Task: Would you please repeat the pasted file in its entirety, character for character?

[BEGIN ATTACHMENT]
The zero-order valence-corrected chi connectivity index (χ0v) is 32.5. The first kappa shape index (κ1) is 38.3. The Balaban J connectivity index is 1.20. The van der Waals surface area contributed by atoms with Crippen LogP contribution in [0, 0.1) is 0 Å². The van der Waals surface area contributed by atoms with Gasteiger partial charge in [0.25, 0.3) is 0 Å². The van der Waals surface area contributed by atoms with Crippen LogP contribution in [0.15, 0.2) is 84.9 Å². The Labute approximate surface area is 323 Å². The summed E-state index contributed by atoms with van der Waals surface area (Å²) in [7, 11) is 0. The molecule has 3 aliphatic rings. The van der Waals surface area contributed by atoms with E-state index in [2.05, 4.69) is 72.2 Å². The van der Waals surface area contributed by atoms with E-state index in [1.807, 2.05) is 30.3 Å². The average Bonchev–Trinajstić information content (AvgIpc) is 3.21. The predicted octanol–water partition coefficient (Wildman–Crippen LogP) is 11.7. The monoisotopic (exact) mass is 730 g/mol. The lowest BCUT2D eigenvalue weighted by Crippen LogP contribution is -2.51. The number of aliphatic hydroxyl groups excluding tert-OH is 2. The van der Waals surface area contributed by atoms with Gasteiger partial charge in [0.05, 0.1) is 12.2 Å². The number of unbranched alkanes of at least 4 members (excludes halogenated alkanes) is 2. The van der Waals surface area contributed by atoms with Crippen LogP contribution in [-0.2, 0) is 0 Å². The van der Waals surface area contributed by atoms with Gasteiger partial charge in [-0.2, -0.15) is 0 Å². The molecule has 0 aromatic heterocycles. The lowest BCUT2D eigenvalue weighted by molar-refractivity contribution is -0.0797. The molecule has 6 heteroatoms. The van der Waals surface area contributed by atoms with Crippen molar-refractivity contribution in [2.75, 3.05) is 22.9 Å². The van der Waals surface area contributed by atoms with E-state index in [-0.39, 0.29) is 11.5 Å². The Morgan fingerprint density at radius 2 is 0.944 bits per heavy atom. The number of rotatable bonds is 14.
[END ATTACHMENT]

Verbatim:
The zero-order valence-corrected chi connectivity index (χ0v) is 32.5. The first kappa shape index (κ1) is 38.3. The Balaban J connectivity index is 1.20. The van der Waals surface area contributed by atoms with Crippen LogP contribution in [0, 0.1) is 0 Å². The van der Waals surface area contributed by atoms with Gasteiger partial charge in [0.25, 0.3) is 0 Å². The van der Waals surface area contributed by atoms with Crippen LogP contribution in [0.15, 0.2) is 84.9 Å². The Labute approximate surface area is 323 Å². The summed E-state index contributed by atoms with van der Waals surface area (Å²) in [7, 11) is 0. The molecule has 3 aliphatic rings. The van der Waals surface area contributed by atoms with E-state index in [2.05, 4.69) is 72.2 Å². The van der Waals surface area contributed by atoms with E-state index in [1.807, 2.05) is 30.3 Å². The average Bonchev–Trinajstić information content (AvgIpc) is 3.21. The predicted octanol–water partition coefficient (Wildman–Crippen LogP) is 11.7. The monoisotopic (exact) mass is 730 g/mol. The lowest BCUT2D eigenvalue weighted by Crippen LogP contribution is -2.51. The number of aliphatic hydroxyl groups excluding tert-OH is 2. The van der Waals surface area contributed by atoms with Gasteiger partial charge in [0.05, 0.1) is 12.2 Å². The number of unbranched alkanes of at least 4 members (excludes halogenated alkanes) is 2. The van der Waals surface area contributed by atoms with Crippen LogP contribution in [-0.2, 0) is 0 Å². The van der Waals surface area contributed by atoms with Gasteiger partial charge in [-0.2, -0.15) is 0 Å². The molecule has 0 aromatic heterocycles. The lowest BCUT2D eigenvalue weighted by molar-refractivity contribution is -0.0797. The molecule has 6 heteroatoms. The van der Waals surface area contributed by atoms with Crippen molar-refractivity contribution in [2.75, 3.05) is 22.9 Å². The van der Waals surface area contributed by atoms with E-state index in [-0.39, 0.29) is 11.5 Å². The Morgan fingerprint density at radius 2 is 0.944 bits per heavy atom. The number of rotatable bonds is 14.